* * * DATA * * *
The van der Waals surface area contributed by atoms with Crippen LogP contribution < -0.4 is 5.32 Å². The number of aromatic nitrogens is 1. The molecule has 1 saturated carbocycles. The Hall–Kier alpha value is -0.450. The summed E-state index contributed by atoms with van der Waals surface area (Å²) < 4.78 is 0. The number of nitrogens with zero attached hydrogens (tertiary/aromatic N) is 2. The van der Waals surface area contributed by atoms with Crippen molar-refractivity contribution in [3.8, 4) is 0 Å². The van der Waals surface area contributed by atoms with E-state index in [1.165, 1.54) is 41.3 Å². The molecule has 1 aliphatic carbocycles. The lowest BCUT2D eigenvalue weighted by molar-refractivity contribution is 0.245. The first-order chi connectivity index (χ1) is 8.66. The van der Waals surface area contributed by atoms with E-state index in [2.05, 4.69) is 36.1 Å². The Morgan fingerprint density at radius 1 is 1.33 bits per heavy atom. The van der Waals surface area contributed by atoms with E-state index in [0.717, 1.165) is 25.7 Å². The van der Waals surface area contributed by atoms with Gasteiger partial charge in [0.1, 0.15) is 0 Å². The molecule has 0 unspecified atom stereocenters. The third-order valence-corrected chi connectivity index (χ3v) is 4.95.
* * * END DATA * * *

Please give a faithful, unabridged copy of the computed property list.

The van der Waals surface area contributed by atoms with Crippen LogP contribution < -0.4 is 5.32 Å². The number of aromatic nitrogens is 1. The molecule has 1 saturated carbocycles. The Hall–Kier alpha value is -0.450. The summed E-state index contributed by atoms with van der Waals surface area (Å²) < 4.78 is 0. The number of nitrogens with zero attached hydrogens (tertiary/aromatic N) is 2. The van der Waals surface area contributed by atoms with Crippen molar-refractivity contribution in [3.8, 4) is 0 Å². The van der Waals surface area contributed by atoms with E-state index in [1.165, 1.54) is 41.3 Å². The molecule has 1 aliphatic carbocycles. The lowest BCUT2D eigenvalue weighted by molar-refractivity contribution is 0.245. The first-order chi connectivity index (χ1) is 8.66. The van der Waals surface area contributed by atoms with E-state index in [2.05, 4.69) is 36.1 Å². The Morgan fingerprint density at radius 1 is 1.33 bits per heavy atom. The van der Waals surface area contributed by atoms with E-state index in [0.717, 1.165) is 25.7 Å². The van der Waals surface area contributed by atoms with Gasteiger partial charge in [0.1, 0.15) is 0 Å². The molecule has 0 unspecified atom stereocenters. The third-order valence-corrected chi connectivity index (χ3v) is 4.95.